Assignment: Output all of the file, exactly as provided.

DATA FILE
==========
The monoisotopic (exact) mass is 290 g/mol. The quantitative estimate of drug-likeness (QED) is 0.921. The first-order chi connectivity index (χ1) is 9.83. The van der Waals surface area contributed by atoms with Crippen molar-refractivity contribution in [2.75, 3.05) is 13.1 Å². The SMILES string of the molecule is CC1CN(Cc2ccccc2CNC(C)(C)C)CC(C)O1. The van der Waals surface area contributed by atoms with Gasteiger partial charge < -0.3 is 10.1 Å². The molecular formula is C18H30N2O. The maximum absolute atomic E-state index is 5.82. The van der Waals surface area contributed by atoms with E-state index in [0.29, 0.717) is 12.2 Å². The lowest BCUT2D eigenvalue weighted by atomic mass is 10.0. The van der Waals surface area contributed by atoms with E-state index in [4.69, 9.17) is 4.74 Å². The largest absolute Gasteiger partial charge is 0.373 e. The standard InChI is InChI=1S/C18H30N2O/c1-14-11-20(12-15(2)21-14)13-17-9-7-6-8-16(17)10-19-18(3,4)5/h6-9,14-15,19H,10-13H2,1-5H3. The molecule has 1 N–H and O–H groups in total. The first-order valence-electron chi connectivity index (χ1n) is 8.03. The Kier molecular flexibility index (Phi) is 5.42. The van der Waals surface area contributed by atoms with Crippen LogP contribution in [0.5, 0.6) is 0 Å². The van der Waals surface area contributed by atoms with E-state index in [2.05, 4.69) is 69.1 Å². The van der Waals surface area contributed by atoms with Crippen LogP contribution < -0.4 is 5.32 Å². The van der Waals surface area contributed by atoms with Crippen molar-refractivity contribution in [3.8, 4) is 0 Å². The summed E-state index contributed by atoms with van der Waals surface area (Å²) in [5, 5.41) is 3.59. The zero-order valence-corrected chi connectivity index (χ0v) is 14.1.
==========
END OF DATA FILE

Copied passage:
The monoisotopic (exact) mass is 290 g/mol. The quantitative estimate of drug-likeness (QED) is 0.921. The first-order chi connectivity index (χ1) is 9.83. The van der Waals surface area contributed by atoms with Crippen molar-refractivity contribution in [2.75, 3.05) is 13.1 Å². The SMILES string of the molecule is CC1CN(Cc2ccccc2CNC(C)(C)C)CC(C)O1. The van der Waals surface area contributed by atoms with Gasteiger partial charge < -0.3 is 10.1 Å². The molecular formula is C18H30N2O. The maximum absolute atomic E-state index is 5.82. The van der Waals surface area contributed by atoms with E-state index in [0.29, 0.717) is 12.2 Å². The lowest BCUT2D eigenvalue weighted by atomic mass is 10.0. The van der Waals surface area contributed by atoms with E-state index in [4.69, 9.17) is 4.74 Å². The largest absolute Gasteiger partial charge is 0.373 e. The standard InChI is InChI=1S/C18H30N2O/c1-14-11-20(12-15(2)21-14)13-17-9-7-6-8-16(17)10-19-18(3,4)5/h6-9,14-15,19H,10-13H2,1-5H3. The molecule has 1 N–H and O–H groups in total. The first-order valence-electron chi connectivity index (χ1n) is 8.03. The Kier molecular flexibility index (Phi) is 5.42. The van der Waals surface area contributed by atoms with Crippen LogP contribution in [0.5, 0.6) is 0 Å². The van der Waals surface area contributed by atoms with E-state index in [2.05, 4.69) is 69.1 Å². The van der Waals surface area contributed by atoms with Crippen LogP contribution < -0.4 is 5.32 Å². The van der Waals surface area contributed by atoms with Crippen molar-refractivity contribution in [3.8, 4) is 0 Å². The summed E-state index contributed by atoms with van der Waals surface area (Å²) in [5, 5.41) is 3.59. The zero-order valence-corrected chi connectivity index (χ0v) is 14.1.